CERN Accelerating science

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Example of available energy for fixed target and collider configurations


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The ISR (Intersecting Storage Rings)


A modern particle detector: the ALEPH hadronic calorimeter




The Accelerator Era

Soon after starting out on the great accelerator adventure, physicists realised that when an accelerated beam of particles hits a stationary target, most of the energy is wasted in the recoil of the target and only a small fraction is left for the real purpose of studying particles and their interactions. If, instead, two particle beams collided head-on with each other, no recoil energy would be wasted, and all the energy would be available for the experiment - think how much more devastating is the head-on collision between two speeding cars than the collision when one of the cars is stationary.

While other laboratories concentrated on colliding beams of electrons, CERN worked on protons. The idea was to take proton beams from the PS, feed them into the two interconnected rings of a new machine and then force them to collide. The 31+31 GeV Intersecting Storage Rings (ISR), after overcoming many technological challenges, produced the first proton-proton collision in 1971.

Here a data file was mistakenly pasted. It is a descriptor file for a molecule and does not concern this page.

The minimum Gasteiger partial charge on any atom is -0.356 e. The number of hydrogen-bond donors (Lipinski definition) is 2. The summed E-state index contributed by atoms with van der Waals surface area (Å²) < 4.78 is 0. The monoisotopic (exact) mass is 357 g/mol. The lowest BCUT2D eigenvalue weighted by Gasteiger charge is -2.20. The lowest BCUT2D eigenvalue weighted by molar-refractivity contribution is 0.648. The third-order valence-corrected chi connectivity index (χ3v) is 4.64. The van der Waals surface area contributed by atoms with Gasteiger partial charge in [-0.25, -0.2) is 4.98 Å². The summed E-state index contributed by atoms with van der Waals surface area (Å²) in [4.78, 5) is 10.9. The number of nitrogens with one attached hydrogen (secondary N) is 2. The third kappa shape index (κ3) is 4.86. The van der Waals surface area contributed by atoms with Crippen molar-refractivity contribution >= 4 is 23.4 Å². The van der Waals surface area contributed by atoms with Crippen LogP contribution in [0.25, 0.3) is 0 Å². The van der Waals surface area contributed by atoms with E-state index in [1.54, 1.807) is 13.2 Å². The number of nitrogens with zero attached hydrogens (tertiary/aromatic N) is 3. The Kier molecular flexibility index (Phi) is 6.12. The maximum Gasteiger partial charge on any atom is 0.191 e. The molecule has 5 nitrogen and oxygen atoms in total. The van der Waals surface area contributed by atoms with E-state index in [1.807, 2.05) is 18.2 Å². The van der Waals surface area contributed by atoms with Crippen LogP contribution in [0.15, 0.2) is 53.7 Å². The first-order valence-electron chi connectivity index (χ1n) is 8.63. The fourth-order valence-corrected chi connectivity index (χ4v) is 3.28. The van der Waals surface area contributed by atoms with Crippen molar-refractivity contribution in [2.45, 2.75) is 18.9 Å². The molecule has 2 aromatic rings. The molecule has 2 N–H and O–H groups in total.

Meanwhile, also particle detectors had to undergo major developments, and the old bubble chamber was replaced by faster and more modern techniques, able to record the increasing number and size of interactions. But a major step had still to come: in the 1980s, made possible by the cooling techniques, available antimatter entered the game, gaining soon a predominant position.

Two parallel ways opened up to further developments of accelerators; in one, physicists would keep using antiparticles as a tool for further inquiring on the fundamental constituents of matter, going towards the high energy frontier of our knowledge. In the other, antiparticles would became the main subject of study, decelerated to low energy and isolated to explore the properties of antimatter.

(The Accelerator Era - page 2 of 4)
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